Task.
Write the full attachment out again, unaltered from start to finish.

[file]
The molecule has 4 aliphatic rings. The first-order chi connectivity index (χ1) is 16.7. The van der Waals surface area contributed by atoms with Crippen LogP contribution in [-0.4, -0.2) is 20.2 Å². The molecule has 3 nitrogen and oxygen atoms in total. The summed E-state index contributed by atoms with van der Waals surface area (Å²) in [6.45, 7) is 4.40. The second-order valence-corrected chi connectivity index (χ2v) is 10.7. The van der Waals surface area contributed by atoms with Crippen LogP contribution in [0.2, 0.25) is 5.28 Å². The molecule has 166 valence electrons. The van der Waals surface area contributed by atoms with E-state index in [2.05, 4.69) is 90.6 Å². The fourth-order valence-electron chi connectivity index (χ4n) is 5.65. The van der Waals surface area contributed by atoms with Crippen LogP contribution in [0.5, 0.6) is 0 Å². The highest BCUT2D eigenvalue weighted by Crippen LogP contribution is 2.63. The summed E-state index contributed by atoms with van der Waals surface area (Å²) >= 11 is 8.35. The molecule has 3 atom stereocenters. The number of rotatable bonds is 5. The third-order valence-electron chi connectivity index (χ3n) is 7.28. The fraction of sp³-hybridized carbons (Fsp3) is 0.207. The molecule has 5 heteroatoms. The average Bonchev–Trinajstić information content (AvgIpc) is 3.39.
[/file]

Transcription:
The molecule has 4 aliphatic rings. The first-order chi connectivity index (χ1) is 16.7. The van der Waals surface area contributed by atoms with Crippen LogP contribution in [-0.4, -0.2) is 20.2 Å². The molecule has 3 nitrogen and oxygen atoms in total. The summed E-state index contributed by atoms with van der Waals surface area (Å²) in [6.45, 7) is 4.40. The second-order valence-corrected chi connectivity index (χ2v) is 10.7. The van der Waals surface area contributed by atoms with Crippen LogP contribution in [0.2, 0.25) is 5.28 Å². The molecule has 166 valence electrons. The van der Waals surface area contributed by atoms with E-state index in [2.05, 4.69) is 90.6 Å². The fourth-order valence-electron chi connectivity index (χ4n) is 5.65. The van der Waals surface area contributed by atoms with Crippen LogP contribution in [0.5, 0.6) is 0 Å². The highest BCUT2D eigenvalue weighted by Crippen LogP contribution is 2.63. The summed E-state index contributed by atoms with van der Waals surface area (Å²) >= 11 is 8.35. The molecule has 3 atom stereocenters. The number of rotatable bonds is 5. The third-order valence-electron chi connectivity index (χ3n) is 7.28. The fraction of sp³-hybridized carbons (Fsp3) is 0.207. The molecule has 5 heteroatoms. The average Bonchev–Trinajstić information content (AvgIpc) is 3.39.